Finally about 10 days ago, I happened upon John Sarno’s Mind Over Back Pain. I opened it up and immediately saw myself on every page. I tore through it like man possessed. So much of it applied to me personally, to my life, and to the behavior and evolution of my pain.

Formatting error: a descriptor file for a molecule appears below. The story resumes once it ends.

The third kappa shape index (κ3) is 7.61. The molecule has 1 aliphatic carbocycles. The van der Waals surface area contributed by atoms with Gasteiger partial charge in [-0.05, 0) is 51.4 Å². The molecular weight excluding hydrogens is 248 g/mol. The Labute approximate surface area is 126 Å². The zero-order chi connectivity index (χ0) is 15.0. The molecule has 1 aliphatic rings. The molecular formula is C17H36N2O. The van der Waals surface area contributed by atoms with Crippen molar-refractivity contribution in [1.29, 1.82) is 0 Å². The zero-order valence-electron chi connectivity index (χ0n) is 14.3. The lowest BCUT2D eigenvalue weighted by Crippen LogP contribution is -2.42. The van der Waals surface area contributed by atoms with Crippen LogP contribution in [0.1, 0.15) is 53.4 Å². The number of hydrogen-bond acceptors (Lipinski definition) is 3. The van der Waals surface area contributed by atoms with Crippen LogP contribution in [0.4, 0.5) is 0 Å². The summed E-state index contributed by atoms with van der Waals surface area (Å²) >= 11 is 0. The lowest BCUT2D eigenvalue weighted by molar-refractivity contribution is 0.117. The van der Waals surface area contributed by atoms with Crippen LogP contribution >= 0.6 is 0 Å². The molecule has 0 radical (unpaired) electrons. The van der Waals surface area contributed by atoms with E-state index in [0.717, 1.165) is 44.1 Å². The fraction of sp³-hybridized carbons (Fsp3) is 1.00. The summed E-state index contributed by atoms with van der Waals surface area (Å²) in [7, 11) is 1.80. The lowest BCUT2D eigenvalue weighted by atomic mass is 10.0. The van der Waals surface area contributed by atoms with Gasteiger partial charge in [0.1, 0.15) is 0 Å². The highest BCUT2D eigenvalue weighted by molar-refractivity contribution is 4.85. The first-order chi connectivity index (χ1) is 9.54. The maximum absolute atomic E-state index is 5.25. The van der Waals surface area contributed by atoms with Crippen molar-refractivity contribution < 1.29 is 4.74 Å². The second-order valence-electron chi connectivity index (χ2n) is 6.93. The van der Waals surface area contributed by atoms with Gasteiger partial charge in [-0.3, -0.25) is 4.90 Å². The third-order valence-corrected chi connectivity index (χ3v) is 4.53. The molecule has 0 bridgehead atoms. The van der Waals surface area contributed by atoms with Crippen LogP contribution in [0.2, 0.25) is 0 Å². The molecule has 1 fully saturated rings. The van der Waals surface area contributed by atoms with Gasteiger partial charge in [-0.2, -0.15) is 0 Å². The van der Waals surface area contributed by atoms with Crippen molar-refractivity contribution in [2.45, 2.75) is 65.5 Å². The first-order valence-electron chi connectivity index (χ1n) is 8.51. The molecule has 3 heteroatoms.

I have nearly all the risk factors and personality traits of someone prone to TMS - early childhood sexual abuse, need to be perfect, awful self esteem etc. I can also trace the onset of my pain to a very specific and stressful period of my life - my last semester of college before entering the workforce. From that moment on, the stress has only built. I’ve hopped from one job to the next - all of them in sales, an inherently stressful line of work to begin with. Every step of the way I’ve felt as though I’ve been running away from all my responsibilities, doing barely enough not to be fired and constantly afraid of being found out and labelled a fraud. Running from job to job, from one location to another, running from the terrifying prospect of finding my purpose in life, running from adulthood. At every turn I projected an image of confidence, drive, capability - all the while feeling like a scared child, waiting for the entire charade to come crashing down on top of me. I alone bore this terrible truth - that I’m terrified all the time, that I know deep down I can’t take care of myself. I’m scared, and ashamed, and sad, and absolutely furious with myself. I’ve been this way my whole life. As the pressure built and I continued to run away, the physical pain built and built. Spreading, intensifying, morphing, constantly flowing from one area of my body to another.